Letters of Youth


/ 22 January 2021

I used to dream big when I was a kid. I spend a lot of my time looking at the skies while caging myself and pondering how my life would take place. After watching John Hughes’ film, The Breakfast Club, I felt inspired after seeing it. I thought to myself that I wanted to become a filmmaker.

After creating a bunch of low-budget films for my projects in school, I always uphold to myself that this would be in my process of a student filmmaker. Unfortunately, I never felt the progress through all my projects. Thus, it became worse. I was completely lost.

After many months of break off, I stumbled across a poem about the structure of divine of Hell and Heaven. This is where I found the poem of Dante Alighieri’s The Divine Comedy. For those who don’t know what the poem is all about; It is a story about Dante miraculously travel with his poet guide, Virgil, to the depths of hell, purgatory, and heaven.

In Canto 1, the first part of the poem, Dante finds himself lost and unconscious in the middle of the dark woods. The atmosphere of the woods made him unease. In the distance, he saw a foothill. He decided to go up there where the light of the sun is bright. While climbing, he encounters a leopard, lion, and she-wolf. Dante trembles in fear while the three beasts come near him. Just as he begins to feel hopeless in plight, a figure approaches in front. It reveals itself to be the soul of the Great Roman poet, Virgil. Finally, Dante was told that the she-wolf will not let him surpass, to get out of the dark wood he must find another path. There, they will begin their journey to hell.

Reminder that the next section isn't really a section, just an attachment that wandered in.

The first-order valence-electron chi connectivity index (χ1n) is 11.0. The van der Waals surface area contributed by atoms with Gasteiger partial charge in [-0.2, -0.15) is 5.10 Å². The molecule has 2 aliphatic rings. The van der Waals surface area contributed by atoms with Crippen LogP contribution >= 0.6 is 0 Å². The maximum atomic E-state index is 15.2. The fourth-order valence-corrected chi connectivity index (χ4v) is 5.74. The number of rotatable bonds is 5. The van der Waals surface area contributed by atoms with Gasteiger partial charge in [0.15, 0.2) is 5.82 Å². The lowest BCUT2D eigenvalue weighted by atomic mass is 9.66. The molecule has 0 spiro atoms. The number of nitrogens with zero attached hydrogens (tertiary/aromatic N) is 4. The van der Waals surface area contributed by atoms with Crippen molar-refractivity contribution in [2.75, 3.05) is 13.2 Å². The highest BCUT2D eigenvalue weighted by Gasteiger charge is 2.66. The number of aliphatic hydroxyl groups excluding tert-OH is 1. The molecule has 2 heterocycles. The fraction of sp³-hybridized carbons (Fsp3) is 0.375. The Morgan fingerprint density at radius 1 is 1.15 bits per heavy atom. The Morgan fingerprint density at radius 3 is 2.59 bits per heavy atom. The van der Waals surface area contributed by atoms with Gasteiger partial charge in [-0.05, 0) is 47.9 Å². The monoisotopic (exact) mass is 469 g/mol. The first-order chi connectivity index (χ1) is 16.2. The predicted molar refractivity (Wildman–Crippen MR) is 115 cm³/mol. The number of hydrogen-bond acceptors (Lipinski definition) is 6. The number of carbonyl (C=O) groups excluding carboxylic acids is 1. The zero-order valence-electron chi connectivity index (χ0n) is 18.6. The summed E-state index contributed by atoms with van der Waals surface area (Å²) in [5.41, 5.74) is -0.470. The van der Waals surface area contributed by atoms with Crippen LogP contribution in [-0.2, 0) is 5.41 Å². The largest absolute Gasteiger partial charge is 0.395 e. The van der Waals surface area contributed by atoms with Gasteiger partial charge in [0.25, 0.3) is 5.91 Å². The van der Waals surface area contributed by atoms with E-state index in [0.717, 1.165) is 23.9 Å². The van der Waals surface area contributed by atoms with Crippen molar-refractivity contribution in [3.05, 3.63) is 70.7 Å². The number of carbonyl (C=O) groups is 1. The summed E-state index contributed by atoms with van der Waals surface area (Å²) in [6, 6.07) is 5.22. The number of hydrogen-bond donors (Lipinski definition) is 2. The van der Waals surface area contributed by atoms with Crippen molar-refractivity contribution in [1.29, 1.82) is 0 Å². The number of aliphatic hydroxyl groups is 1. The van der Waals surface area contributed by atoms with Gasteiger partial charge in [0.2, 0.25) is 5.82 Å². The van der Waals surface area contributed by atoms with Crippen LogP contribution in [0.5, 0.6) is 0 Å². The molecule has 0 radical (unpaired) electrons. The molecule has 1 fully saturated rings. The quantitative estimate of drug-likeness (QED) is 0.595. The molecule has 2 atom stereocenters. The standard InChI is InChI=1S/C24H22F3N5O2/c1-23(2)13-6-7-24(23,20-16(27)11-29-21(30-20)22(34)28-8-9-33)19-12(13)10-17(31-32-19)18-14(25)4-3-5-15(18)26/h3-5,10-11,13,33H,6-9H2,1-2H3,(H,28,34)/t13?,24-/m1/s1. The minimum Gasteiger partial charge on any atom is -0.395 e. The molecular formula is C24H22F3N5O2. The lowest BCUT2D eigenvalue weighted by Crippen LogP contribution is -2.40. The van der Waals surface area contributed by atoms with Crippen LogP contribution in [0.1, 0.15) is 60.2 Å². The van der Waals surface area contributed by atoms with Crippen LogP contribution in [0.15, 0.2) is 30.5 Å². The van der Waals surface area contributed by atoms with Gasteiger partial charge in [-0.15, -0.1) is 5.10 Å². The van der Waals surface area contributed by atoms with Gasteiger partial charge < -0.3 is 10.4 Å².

Everyone knows that walking through the valley of dark woods will make us scared. We also might start to get a lot of continuously run circles in it. But what makes Canto 1 so good is that it shows the metaphorical message of getting lost in life. In the poem, Dante symbolizes our journey as human beings. We tend to get off-track and confused most of the time and it’s good! It’s part of our voyage.

People need to normalize that ‘getting lost’ has its good attributions in life. It trains our brain to test. What do I mean? Well, if we really are stuck in the woods by ourselves, we can’t just sit still and wait for rescue? With that in mind, it immerses us to be intellectually and physically ready in any circumstances. It’s a continuing process of maturity and a deeper understanding of problem-solving.

I say, let us continue our expedition to our dark woods. It might take us a long, long time to return, but what’s most important is not the destination rather the lesson from the journey that counts.

Always remember, no matter how many dark woods we stumble upon and blood-curdling beasts that will bar our entries (metaphorically); we will always find our way to get back to safety.